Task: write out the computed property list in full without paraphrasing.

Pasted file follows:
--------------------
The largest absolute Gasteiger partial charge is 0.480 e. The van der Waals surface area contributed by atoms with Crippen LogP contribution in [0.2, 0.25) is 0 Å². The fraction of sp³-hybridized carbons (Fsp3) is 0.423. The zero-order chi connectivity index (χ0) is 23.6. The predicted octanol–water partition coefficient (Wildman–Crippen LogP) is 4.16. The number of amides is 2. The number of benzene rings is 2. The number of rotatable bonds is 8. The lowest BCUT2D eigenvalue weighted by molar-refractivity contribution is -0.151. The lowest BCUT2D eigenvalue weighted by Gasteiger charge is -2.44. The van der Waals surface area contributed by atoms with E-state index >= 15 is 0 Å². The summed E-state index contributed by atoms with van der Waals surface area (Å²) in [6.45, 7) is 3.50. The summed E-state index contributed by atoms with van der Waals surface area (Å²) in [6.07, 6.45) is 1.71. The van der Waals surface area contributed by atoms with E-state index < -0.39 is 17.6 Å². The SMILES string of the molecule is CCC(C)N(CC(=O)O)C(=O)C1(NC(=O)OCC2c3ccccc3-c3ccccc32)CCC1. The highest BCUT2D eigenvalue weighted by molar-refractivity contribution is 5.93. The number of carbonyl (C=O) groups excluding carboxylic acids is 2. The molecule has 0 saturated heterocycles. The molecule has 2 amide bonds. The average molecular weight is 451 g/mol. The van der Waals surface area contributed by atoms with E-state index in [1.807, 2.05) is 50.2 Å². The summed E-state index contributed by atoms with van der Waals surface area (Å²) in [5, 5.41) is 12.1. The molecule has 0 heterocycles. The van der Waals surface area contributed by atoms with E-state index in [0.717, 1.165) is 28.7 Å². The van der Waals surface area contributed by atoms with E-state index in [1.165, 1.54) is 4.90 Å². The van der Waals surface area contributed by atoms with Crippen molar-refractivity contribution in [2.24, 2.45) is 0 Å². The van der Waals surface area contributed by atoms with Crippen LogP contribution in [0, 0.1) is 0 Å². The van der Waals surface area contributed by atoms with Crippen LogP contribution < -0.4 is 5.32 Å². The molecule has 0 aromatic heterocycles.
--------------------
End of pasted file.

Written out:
The largest absolute Gasteiger partial charge is 0.480 e. The van der Waals surface area contributed by atoms with Crippen LogP contribution in [0.2, 0.25) is 0 Å². The fraction of sp³-hybridized carbons (Fsp3) is 0.423. The zero-order chi connectivity index (χ0) is 23.6. The predicted octanol–water partition coefficient (Wildman–Crippen LogP) is 4.16. The number of amides is 2. The number of benzene rings is 2. The number of rotatable bonds is 8. The lowest BCUT2D eigenvalue weighted by molar-refractivity contribution is -0.151. The lowest BCUT2D eigenvalue weighted by Gasteiger charge is -2.44. The van der Waals surface area contributed by atoms with E-state index >= 15 is 0 Å². The summed E-state index contributed by atoms with van der Waals surface area (Å²) in [6.45, 7) is 3.50. The summed E-state index contributed by atoms with van der Waals surface area (Å²) in [6.07, 6.45) is 1.71. The van der Waals surface area contributed by atoms with E-state index < -0.39 is 17.6 Å². The SMILES string of the molecule is CCC(C)N(CC(=O)O)C(=O)C1(NC(=O)OCC2c3ccccc3-c3ccccc32)CCC1. The highest BCUT2D eigenvalue weighted by molar-refractivity contribution is 5.93. The number of carbonyl (C=O) groups excluding carboxylic acids is 2. The molecule has 0 saturated heterocycles. The molecule has 2 amide bonds. The average molecular weight is 451 g/mol. The van der Waals surface area contributed by atoms with E-state index in [1.807, 2.05) is 50.2 Å². The summed E-state index contributed by atoms with van der Waals surface area (Å²) in [5, 5.41) is 12.1. The molecule has 0 heterocycles. The van der Waals surface area contributed by atoms with E-state index in [0.717, 1.165) is 28.7 Å². The van der Waals surface area contributed by atoms with E-state index in [1.165, 1.54) is 4.90 Å². The van der Waals surface area contributed by atoms with Crippen molar-refractivity contribution in [2.24, 2.45) is 0 Å². The van der Waals surface area contributed by atoms with Crippen LogP contribution in [0, 0.1) is 0 Å². The van der Waals surface area contributed by atoms with Crippen LogP contribution < -0.4 is 5.32 Å². The molecule has 0 aromatic heterocycles.